If you would like to help, please make your donation here. No gift is too small. Each gift is an answered prayer.

Heidi Hess Saxton is Father Ubald’s editor at Ave Maria Press. His book, Forgiveness Makes You Free will be released in April 2019. You can read more of Heidi’s writing on her blog “Life on the Road Less Traveled.”

Our Lady of Kibeho, Pray for Us!

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For eight days my husband Craig and I traveled hundreds of miles with Fr. Ubald, over bumpy paths and winding roads. Despite its grim history, Rwanda is a beautiful place. Homes with miniature goats hug the roads, as banana groves and other crops line the mountainside above and the valleys below. On each side of the roads, the bright, resplendent textiles of the women’s dresses caught my eye as we drove past. And yet the large plastic jerry cans, carried by so many people, reminded us that few of these places have running water or indoor plumbing. While rich in natural beauty, Rwanda is also a place where many live in great poverty. Perhaps this is one of the reasons the Blessed Mother choose to come here in the 1980s, to remind her poor little ones that they had not been forgotten. OLK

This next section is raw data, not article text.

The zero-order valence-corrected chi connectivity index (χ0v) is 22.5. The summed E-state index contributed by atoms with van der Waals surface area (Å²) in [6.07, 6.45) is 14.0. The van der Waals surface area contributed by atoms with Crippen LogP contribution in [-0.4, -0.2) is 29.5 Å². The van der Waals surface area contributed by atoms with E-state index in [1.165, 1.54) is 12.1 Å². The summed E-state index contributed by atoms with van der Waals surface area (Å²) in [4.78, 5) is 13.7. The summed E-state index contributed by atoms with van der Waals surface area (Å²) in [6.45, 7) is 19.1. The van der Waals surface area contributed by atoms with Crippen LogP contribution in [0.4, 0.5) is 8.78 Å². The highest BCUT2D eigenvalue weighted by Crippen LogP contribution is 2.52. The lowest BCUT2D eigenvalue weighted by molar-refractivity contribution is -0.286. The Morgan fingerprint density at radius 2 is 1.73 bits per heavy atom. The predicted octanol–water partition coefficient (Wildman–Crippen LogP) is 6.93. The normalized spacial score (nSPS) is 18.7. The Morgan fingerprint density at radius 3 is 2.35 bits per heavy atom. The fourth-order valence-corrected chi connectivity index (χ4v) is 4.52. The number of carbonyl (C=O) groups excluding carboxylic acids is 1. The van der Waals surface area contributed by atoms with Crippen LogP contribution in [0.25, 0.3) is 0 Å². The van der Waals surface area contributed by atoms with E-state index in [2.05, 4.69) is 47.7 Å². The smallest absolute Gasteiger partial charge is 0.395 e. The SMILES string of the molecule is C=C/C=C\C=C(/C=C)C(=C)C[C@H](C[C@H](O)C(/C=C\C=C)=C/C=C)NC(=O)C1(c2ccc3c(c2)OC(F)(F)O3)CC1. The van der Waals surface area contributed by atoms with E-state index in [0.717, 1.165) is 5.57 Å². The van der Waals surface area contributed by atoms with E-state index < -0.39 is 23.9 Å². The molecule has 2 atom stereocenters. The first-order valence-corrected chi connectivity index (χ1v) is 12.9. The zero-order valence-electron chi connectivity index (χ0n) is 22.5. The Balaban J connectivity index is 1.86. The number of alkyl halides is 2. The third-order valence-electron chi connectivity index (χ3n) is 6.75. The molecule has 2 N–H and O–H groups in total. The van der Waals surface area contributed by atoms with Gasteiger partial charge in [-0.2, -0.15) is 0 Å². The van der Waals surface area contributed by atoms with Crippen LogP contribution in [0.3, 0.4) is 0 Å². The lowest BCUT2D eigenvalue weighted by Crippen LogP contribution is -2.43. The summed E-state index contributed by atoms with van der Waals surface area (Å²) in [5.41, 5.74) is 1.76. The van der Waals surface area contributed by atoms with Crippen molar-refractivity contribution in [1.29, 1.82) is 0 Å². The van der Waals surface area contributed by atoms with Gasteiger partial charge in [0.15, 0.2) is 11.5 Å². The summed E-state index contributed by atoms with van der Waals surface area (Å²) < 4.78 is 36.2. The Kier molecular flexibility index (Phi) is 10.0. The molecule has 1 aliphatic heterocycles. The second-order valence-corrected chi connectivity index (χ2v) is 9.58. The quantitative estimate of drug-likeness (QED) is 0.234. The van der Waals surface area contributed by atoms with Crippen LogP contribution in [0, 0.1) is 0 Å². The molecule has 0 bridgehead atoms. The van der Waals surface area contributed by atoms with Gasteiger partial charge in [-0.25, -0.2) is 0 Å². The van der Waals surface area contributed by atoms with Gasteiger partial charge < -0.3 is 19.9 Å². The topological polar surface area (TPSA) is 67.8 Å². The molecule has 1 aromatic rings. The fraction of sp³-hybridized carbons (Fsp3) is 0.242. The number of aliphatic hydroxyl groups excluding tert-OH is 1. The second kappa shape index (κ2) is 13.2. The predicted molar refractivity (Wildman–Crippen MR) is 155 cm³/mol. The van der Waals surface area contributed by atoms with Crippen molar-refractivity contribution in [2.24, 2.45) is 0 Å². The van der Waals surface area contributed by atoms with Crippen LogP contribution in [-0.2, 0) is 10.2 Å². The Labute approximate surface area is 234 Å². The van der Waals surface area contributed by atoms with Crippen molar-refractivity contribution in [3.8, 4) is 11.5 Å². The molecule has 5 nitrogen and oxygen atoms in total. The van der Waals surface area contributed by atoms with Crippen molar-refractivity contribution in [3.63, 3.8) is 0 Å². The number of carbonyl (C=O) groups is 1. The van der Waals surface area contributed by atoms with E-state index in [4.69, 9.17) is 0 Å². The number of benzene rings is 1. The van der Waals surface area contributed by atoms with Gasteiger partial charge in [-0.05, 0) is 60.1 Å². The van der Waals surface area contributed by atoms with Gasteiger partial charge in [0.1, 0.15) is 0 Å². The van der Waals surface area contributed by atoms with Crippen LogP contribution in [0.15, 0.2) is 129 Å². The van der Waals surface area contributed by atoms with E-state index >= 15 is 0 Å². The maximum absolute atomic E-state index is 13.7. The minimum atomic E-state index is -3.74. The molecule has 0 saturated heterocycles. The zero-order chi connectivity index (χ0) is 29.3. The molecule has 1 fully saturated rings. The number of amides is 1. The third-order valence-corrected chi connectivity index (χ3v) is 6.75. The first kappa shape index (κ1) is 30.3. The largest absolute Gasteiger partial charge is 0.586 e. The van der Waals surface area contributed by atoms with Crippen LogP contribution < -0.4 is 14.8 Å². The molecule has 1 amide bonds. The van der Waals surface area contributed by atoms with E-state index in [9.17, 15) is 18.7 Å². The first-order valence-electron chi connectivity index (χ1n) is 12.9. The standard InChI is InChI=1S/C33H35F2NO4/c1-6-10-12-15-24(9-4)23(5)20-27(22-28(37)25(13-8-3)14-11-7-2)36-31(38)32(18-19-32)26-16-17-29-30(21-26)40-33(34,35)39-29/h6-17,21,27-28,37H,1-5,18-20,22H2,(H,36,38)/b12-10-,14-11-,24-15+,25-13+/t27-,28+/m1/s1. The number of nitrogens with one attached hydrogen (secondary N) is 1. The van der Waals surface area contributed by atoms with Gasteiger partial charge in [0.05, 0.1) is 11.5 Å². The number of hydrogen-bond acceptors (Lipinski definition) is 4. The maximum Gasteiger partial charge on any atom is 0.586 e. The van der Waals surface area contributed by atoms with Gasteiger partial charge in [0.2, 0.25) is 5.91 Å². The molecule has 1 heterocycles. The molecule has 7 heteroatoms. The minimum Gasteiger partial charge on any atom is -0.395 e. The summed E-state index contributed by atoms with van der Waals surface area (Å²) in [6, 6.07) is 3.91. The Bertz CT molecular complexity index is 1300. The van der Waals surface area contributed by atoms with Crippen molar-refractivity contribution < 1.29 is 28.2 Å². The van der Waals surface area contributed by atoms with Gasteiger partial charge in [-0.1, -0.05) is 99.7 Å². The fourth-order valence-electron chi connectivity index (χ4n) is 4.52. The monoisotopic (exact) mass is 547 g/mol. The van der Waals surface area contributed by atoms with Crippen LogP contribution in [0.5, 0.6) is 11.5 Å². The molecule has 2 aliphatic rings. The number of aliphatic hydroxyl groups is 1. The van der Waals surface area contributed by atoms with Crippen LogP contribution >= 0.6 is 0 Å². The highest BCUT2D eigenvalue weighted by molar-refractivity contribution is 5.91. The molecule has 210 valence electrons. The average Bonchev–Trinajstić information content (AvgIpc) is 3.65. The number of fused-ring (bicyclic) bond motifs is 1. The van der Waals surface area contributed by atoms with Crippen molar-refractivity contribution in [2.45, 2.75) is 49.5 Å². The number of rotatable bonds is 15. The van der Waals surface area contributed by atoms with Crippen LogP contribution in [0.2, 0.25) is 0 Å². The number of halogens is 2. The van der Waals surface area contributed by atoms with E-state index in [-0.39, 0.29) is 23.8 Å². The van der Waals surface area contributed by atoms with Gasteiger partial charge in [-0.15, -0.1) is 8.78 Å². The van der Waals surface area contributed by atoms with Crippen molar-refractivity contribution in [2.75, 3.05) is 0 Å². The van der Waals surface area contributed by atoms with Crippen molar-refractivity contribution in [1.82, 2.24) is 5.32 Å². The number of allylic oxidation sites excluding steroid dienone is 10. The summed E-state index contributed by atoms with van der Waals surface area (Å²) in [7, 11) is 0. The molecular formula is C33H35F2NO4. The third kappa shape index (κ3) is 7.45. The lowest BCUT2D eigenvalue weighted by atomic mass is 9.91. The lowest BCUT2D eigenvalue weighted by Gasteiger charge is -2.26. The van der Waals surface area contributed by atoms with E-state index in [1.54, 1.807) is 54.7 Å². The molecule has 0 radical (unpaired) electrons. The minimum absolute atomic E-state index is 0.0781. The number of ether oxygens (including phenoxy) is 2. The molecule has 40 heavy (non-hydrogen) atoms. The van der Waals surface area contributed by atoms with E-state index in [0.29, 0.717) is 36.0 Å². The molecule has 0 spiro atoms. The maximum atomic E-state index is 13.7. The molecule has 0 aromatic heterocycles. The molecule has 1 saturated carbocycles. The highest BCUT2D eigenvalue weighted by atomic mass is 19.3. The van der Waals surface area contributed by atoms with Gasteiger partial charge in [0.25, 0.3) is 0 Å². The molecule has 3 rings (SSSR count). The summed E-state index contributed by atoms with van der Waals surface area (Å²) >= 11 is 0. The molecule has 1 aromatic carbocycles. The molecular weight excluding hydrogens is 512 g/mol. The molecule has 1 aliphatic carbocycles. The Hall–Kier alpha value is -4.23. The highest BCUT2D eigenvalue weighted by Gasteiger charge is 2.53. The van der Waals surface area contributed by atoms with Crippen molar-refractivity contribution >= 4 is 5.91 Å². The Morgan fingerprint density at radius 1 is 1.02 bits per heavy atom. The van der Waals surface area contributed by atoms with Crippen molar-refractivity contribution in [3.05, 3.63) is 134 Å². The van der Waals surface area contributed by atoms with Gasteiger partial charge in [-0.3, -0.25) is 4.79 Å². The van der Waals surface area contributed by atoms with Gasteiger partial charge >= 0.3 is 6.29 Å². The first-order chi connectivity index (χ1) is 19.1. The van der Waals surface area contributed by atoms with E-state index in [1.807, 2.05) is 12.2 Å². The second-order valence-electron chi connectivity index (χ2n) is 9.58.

We had just left the National Shrine of Our Lady of Kibeho, and heard the story of the three school girl visionaries — Alphonsine, Marie-Claire, and Anathalie — who had been visited by Our Lady between  1981 and 1987, warning that Rwanda would become a “river of blood” if hatred was not quelled by love. (For more information about the appearances and visionaries, pick up a copy of Immaculée Ilibagiza’s Our Lady of Kibeho: Mary Speaks to the World from the Heart of Africa.) Two of the three visionaries were still living: Alphonsine was a religious sister there at the shrine. Natalie was a nun in Italy. Marie-Claire and her husband had been killed in the genocide.